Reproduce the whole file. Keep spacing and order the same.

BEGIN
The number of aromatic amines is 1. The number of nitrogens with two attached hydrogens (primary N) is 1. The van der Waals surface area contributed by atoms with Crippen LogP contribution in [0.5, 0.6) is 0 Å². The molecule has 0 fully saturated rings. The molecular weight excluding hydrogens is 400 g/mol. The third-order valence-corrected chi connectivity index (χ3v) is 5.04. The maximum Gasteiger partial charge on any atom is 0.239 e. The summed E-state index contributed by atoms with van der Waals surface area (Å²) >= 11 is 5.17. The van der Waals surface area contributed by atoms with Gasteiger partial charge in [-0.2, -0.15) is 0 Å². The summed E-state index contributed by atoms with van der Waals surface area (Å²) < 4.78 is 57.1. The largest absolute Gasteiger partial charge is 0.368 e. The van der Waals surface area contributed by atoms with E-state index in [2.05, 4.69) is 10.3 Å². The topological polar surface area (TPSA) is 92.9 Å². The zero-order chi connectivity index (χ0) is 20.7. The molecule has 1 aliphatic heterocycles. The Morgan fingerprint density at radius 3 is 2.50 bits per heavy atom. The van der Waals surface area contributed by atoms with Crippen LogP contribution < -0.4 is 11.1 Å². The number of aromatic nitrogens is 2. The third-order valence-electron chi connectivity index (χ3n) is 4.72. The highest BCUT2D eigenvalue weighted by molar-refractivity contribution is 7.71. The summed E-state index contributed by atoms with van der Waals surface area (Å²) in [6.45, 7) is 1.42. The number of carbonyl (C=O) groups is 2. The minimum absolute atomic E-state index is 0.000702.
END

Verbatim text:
The number of aromatic amines is 1. The number of nitrogens with two attached hydrogens (primary N) is 1. The van der Waals surface area contributed by atoms with Crippen LogP contribution in [0.5, 0.6) is 0 Å². The molecule has 0 fully saturated rings. The molecular weight excluding hydrogens is 400 g/mol. The third-order valence-corrected chi connectivity index (χ3v) is 5.04. The maximum Gasteiger partial charge on any atom is 0.239 e. The summed E-state index contributed by atoms with van der Waals surface area (Å²) >= 11 is 5.17. The van der Waals surface area contributed by atoms with Gasteiger partial charge in [-0.2, -0.15) is 0 Å². The summed E-state index contributed by atoms with van der Waals surface area (Å²) < 4.78 is 57.1. The largest absolute Gasteiger partial charge is 0.368 e. The van der Waals surface area contributed by atoms with E-state index in [2.05, 4.69) is 10.3 Å². The topological polar surface area (TPSA) is 92.9 Å². The zero-order chi connectivity index (χ0) is 20.7. The molecule has 1 aliphatic heterocycles. The Morgan fingerprint density at radius 3 is 2.50 bits per heavy atom. The van der Waals surface area contributed by atoms with Crippen LogP contribution < -0.4 is 11.1 Å². The number of aromatic nitrogens is 2. The third-order valence-electron chi connectivity index (χ3n) is 4.72. The highest BCUT2D eigenvalue weighted by molar-refractivity contribution is 7.71. The summed E-state index contributed by atoms with van der Waals surface area (Å²) in [6.45, 7) is 1.42. The number of carbonyl (C=O) groups is 2. The minimum absolute atomic E-state index is 0.000702.